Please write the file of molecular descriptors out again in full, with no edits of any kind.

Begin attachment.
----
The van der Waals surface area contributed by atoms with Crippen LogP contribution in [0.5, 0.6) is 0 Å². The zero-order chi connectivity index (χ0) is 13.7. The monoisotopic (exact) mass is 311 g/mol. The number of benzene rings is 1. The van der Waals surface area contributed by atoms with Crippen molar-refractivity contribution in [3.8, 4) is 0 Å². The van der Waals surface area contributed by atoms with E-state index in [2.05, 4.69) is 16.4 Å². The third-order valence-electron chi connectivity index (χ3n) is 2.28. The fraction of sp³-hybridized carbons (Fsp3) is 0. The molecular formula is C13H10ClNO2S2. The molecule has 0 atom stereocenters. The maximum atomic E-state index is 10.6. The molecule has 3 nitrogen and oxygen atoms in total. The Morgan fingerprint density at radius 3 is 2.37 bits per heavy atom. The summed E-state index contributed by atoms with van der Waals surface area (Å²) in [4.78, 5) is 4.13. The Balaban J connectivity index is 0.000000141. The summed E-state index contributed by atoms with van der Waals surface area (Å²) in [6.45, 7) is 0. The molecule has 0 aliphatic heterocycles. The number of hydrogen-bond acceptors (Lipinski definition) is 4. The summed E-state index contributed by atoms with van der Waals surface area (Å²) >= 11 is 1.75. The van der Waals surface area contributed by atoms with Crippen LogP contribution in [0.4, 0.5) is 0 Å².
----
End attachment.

The van der Waals surface area contributed by atoms with Crippen LogP contribution in [0.5, 0.6) is 0 Å². The zero-order chi connectivity index (χ0) is 13.7. The monoisotopic (exact) mass is 311 g/mol. The number of benzene rings is 1. The van der Waals surface area contributed by atoms with Crippen molar-refractivity contribution in [3.8, 4) is 0 Å². The van der Waals surface area contributed by atoms with E-state index in [2.05, 4.69) is 16.4 Å². The third-order valence-electron chi connectivity index (χ3n) is 2.28. The fraction of sp³-hybridized carbons (Fsp3) is 0. The molecular formula is C13H10ClNO2S2. The molecule has 0 atom stereocenters. The maximum atomic E-state index is 10.6. The molecule has 3 nitrogen and oxygen atoms in total. The Morgan fingerprint density at radius 3 is 2.37 bits per heavy atom. The summed E-state index contributed by atoms with van der Waals surface area (Å²) in [4.78, 5) is 4.13. The Balaban J connectivity index is 0.000000141. The summed E-state index contributed by atoms with van der Waals surface area (Å²) in [6.45, 7) is 0. The molecule has 0 aliphatic heterocycles. The number of hydrogen-bond acceptors (Lipinski definition) is 4. The summed E-state index contributed by atoms with van der Waals surface area (Å²) >= 11 is 1.75. The van der Waals surface area contributed by atoms with Crippen LogP contribution in [0.4, 0.5) is 0 Å².